In my experience, every new project brings with it new team members. With a new team comes a new tempo. So, you can’t expect your new project team to move at the same pace as your last project team. Considering this, you should start with no preconceived notions or expectations. Let the new team dynamics unfold.
When I hear “my new team is moving too quickly,” I’m always concerned that the person is trying to control the pace of the project. You shouldn’t try to artificially slow down a project. you should allow it to unfold at its own pace and see what happens. When you intentionally slow down a project you run the risk of losing momentum, interest, and focus.
In general, there will be times when the project pace will slow down on its own. This is a natural reaction to a significant safety incident onsite. This can create a new hurdle that your team must overcome. However, this won’t be the first challenge the project faces. So, it’s a great opportunity to build the teams resilience.
Create conditions for increased project performance
It’s imperative for each person on the team to commit themselves fully and bring their passion and commitment. However, to help advance the team you want to guide the team to a string of early successes. Here are a few ways you can do just that.
You only learn teamwork from doing teamwork
You don’t learn how to work in a team in school. You learn that by doing teamwork. Working with your classmates, you’ll find out they’re not just people who have the same classes as you, but rather a friend and teammate. When you’re faced with a challenge, your classmates will be there to help you work through it together.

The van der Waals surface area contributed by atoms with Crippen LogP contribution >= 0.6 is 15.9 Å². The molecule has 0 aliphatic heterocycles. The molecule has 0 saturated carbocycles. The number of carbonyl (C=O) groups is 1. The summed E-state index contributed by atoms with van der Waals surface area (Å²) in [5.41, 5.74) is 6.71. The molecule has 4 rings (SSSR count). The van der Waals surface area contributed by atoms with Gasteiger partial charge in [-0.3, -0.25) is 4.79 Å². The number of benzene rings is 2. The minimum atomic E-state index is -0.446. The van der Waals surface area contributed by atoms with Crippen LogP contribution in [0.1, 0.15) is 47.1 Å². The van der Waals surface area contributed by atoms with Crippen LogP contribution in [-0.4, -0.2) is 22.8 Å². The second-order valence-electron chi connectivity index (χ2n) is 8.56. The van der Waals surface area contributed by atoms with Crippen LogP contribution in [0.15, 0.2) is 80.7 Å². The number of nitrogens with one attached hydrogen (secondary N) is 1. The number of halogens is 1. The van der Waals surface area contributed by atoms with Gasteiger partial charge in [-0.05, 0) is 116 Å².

It takes time for a team to function properly, so be patient
Team members need time to establish trust with one another and to get used to the other person’s style. The time it takes for a team to click is much longer than people usually anticipate. For a team to function properly, employees need time and patience.
When a team reaches peek performance they may not stay there for long
Teams often reach peak performance when they first start working together. The team members will feel a sense of euphoria and excitement that will propel the team to work harder. This is called the honeymoon phase, which can last for about 3-4 weeks. Once this phase ends, teams may not stay at peak flow because of the decrease in novelty and challenge.
Create conditions for early multiple small wins
It is easier to build momentum and increase confidence when we have small wins. For example, if you are trying to create an exercise routine, it is usually more motivating if you start with one minute of exercise each day rather than 30 minutes. This can apply to any goal you may be working towards and by breaking the goal into smaller parts, it will seem more manageable.
We all have those days where we want to take it easy and do nothing. When this feeling occurs, we should fight the temptation to slow down and instead get moving. Intentionally slowing down on a project will only lead to the loss of momentum, interest and focus that was already established in the project.
It takes time for a team to function properly, even then it does not come easily. It takes time for a team to reach peak performance, but even then, ideas do not always work. It’s about the team’s ability to create something new together. How we listen, how we help and work together. Finding that teamwork and magic is not easy, but it is worth it.